Tuesday, December 11, 2007
At the 2008 US Youth Soccer adidas Workshop & Coaches Convention the new DVD – Skills School, Developing Essential Soccer Techniques will be released. Here then is an excerpt from the Technical Manual that will accompany the DVD. I look forward to seeing you in Pittsburgh.
Principles of Learning Motor Skills
Principle of Interest
A player's attitude toward learning a skill determines for the most part the amount and kind of learning that takes place.
Principle of Practice
Practicing the motor skill correctly is essential for learning to take place.
Principle of Distributed Practice
In general short periods of intense practice will result in more learning than longer, massed practice sessions.
Principle of Skill Specificity
A player's ability to perform one motor skill effectively is independent of his/her skill ability to perform other skills.
Principle of Whole–Part Learning
The complexity of the skill to learn and the player's ability determines whether it is more efficient to teach the whole skill or break the skill into component parts.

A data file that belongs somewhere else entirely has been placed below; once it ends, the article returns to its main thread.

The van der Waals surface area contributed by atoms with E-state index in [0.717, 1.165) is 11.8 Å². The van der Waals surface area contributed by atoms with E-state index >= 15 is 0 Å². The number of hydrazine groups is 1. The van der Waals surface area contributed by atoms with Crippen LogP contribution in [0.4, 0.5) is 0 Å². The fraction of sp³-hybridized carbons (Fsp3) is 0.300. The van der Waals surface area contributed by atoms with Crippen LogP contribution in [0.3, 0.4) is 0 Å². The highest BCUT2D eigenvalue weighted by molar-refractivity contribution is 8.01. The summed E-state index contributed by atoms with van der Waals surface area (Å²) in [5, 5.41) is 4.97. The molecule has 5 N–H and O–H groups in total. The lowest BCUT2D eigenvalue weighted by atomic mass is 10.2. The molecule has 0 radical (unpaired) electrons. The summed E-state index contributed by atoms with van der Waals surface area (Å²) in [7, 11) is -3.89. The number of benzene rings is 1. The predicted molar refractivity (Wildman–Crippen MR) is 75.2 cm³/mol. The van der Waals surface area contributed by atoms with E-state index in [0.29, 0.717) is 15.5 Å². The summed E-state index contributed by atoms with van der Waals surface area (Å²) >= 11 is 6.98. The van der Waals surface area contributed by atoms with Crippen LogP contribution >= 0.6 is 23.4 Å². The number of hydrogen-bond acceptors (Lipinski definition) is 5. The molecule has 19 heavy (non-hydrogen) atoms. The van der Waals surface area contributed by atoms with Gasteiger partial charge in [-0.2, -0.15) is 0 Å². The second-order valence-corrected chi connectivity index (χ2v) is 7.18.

Principle of Transfer
The more identical two tasks are the greater the possibility that positive transfer will occur. Practice conditions should match the conditions in which the motor skill is going to be used.
Principle of Skill Improvement
The development of motor skills progresses along a continuum from least mature to most mature. The rate of progression and the amount of progress within an individual depends upon the interaction of nature and nurture.
Principle of Feedback
Internal and external sources of information about motor performance are essential for learning to take place.
Principle of Variable Practice
Block practice aids performance while variable practice aids in learning. Variable practice causes an increase in attention.